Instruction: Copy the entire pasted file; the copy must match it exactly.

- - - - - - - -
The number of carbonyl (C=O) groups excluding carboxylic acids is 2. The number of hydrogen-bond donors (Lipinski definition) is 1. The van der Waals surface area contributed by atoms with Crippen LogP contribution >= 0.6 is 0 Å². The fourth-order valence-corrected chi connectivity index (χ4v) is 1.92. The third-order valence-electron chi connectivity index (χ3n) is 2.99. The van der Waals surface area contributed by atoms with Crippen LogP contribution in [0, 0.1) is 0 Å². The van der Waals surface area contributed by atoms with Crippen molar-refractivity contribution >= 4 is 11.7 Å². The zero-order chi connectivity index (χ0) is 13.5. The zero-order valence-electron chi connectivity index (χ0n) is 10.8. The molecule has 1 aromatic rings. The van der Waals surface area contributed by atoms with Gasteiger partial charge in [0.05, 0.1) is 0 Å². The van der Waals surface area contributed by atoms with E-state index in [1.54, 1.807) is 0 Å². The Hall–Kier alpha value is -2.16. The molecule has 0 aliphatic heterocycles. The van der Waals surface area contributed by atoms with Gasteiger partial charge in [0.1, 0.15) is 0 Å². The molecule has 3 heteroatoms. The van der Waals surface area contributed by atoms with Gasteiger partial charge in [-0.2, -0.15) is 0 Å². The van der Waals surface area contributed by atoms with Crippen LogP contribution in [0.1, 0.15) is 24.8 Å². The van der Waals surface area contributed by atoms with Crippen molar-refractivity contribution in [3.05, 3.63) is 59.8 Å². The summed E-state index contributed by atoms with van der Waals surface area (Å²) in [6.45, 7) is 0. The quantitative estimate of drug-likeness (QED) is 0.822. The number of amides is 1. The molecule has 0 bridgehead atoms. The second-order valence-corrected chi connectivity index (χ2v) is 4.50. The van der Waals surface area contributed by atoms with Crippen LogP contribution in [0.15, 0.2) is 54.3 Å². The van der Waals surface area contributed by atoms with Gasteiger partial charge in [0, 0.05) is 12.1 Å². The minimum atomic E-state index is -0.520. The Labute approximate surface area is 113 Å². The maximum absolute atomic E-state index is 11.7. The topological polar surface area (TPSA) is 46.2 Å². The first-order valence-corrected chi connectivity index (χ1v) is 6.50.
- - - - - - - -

The number of carbonyl (C=O) groups excluding carboxylic acids is 2. The number of hydrogen-bond donors (Lipinski definition) is 1. The van der Waals surface area contributed by atoms with Crippen LogP contribution >= 0.6 is 0 Å². The fourth-order valence-corrected chi connectivity index (χ4v) is 1.92. The third-order valence-electron chi connectivity index (χ3n) is 2.99. The van der Waals surface area contributed by atoms with Crippen LogP contribution in [0, 0.1) is 0 Å². The van der Waals surface area contributed by atoms with Crippen molar-refractivity contribution >= 4 is 11.7 Å². The zero-order chi connectivity index (χ0) is 13.5. The zero-order valence-electron chi connectivity index (χ0n) is 10.8. The molecule has 1 aromatic rings. The van der Waals surface area contributed by atoms with Gasteiger partial charge in [0.05, 0.1) is 0 Å². The van der Waals surface area contributed by atoms with E-state index in [1.54, 1.807) is 0 Å². The Hall–Kier alpha value is -2.16. The molecule has 0 aliphatic heterocycles. The van der Waals surface area contributed by atoms with Gasteiger partial charge in [0.1, 0.15) is 0 Å². The molecule has 3 heteroatoms. The van der Waals surface area contributed by atoms with Gasteiger partial charge in [-0.2, -0.15) is 0 Å². The van der Waals surface area contributed by atoms with Crippen LogP contribution in [0.1, 0.15) is 24.8 Å². The van der Waals surface area contributed by atoms with Crippen molar-refractivity contribution in [3.05, 3.63) is 59.8 Å². The summed E-state index contributed by atoms with van der Waals surface area (Å²) in [6.45, 7) is 0. The quantitative estimate of drug-likeness (QED) is 0.822. The number of amides is 1. The molecule has 0 bridgehead atoms. The second-order valence-corrected chi connectivity index (χ2v) is 4.50. The van der Waals surface area contributed by atoms with Crippen LogP contribution in [0.15, 0.2) is 54.3 Å². The van der Waals surface area contributed by atoms with Gasteiger partial charge in [0, 0.05) is 12.1 Å². The minimum atomic E-state index is -0.520. The Labute approximate surface area is 113 Å². The maximum absolute atomic E-state index is 11.7. The topological polar surface area (TPSA) is 46.2 Å². The first-order valence-corrected chi connectivity index (χ1v) is 6.50.